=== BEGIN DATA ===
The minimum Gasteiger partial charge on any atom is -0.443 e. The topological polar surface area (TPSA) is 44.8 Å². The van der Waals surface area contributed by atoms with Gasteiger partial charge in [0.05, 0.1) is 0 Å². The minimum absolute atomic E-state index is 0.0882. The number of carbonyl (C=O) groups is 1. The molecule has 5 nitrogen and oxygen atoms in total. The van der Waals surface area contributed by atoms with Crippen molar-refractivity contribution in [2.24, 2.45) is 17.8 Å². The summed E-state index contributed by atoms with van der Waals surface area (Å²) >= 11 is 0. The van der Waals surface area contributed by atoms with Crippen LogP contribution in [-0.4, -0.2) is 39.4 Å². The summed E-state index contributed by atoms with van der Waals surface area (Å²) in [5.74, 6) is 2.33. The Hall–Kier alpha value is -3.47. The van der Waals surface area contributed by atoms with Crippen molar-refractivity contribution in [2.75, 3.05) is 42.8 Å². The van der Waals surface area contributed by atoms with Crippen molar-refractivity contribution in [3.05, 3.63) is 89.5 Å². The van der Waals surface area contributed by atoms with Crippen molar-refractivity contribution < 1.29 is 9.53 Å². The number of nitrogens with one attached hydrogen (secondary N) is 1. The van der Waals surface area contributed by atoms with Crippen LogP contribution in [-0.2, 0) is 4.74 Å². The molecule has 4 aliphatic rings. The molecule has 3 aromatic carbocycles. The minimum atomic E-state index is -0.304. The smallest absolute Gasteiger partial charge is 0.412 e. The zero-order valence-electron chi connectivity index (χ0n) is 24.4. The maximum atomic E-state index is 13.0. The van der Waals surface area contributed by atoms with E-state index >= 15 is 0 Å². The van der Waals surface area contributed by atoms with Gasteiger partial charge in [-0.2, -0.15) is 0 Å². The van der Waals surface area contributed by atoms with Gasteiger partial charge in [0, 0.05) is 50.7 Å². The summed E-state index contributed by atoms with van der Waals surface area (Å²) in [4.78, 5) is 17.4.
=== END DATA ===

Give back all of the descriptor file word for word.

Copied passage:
The minimum Gasteiger partial charge on any atom is -0.443 e. The topological polar surface area (TPSA) is 44.8 Å². The van der Waals surface area contributed by atoms with Gasteiger partial charge in [0.05, 0.1) is 0 Å². The minimum absolute atomic E-state index is 0.0882. The number of carbonyl (C=O) groups is 1. The molecule has 5 nitrogen and oxygen atoms in total. The van der Waals surface area contributed by atoms with Crippen molar-refractivity contribution in [2.24, 2.45) is 17.8 Å². The summed E-state index contributed by atoms with van der Waals surface area (Å²) >= 11 is 0. The van der Waals surface area contributed by atoms with Crippen LogP contribution in [-0.4, -0.2) is 39.4 Å². The summed E-state index contributed by atoms with van der Waals surface area (Å²) in [5.74, 6) is 2.33. The Hall–Kier alpha value is -3.47. The van der Waals surface area contributed by atoms with Crippen molar-refractivity contribution in [2.75, 3.05) is 42.8 Å². The van der Waals surface area contributed by atoms with Crippen molar-refractivity contribution in [3.05, 3.63) is 89.5 Å². The van der Waals surface area contributed by atoms with Crippen molar-refractivity contribution < 1.29 is 9.53 Å². The number of nitrogens with one attached hydrogen (secondary N) is 1. The van der Waals surface area contributed by atoms with Crippen LogP contribution in [-0.2, 0) is 4.74 Å². The molecule has 4 aliphatic rings. The molecule has 3 aromatic carbocycles. The minimum atomic E-state index is -0.304. The smallest absolute Gasteiger partial charge is 0.412 e. The zero-order valence-electron chi connectivity index (χ0n) is 24.4. The maximum atomic E-state index is 13.0. The van der Waals surface area contributed by atoms with E-state index >= 15 is 0 Å². The van der Waals surface area contributed by atoms with Gasteiger partial charge in [-0.2, -0.15) is 0 Å². The van der Waals surface area contributed by atoms with Gasteiger partial charge in [0, 0.05) is 50.7 Å². The summed E-state index contributed by atoms with van der Waals surface area (Å²) in [4.78, 5) is 17.4.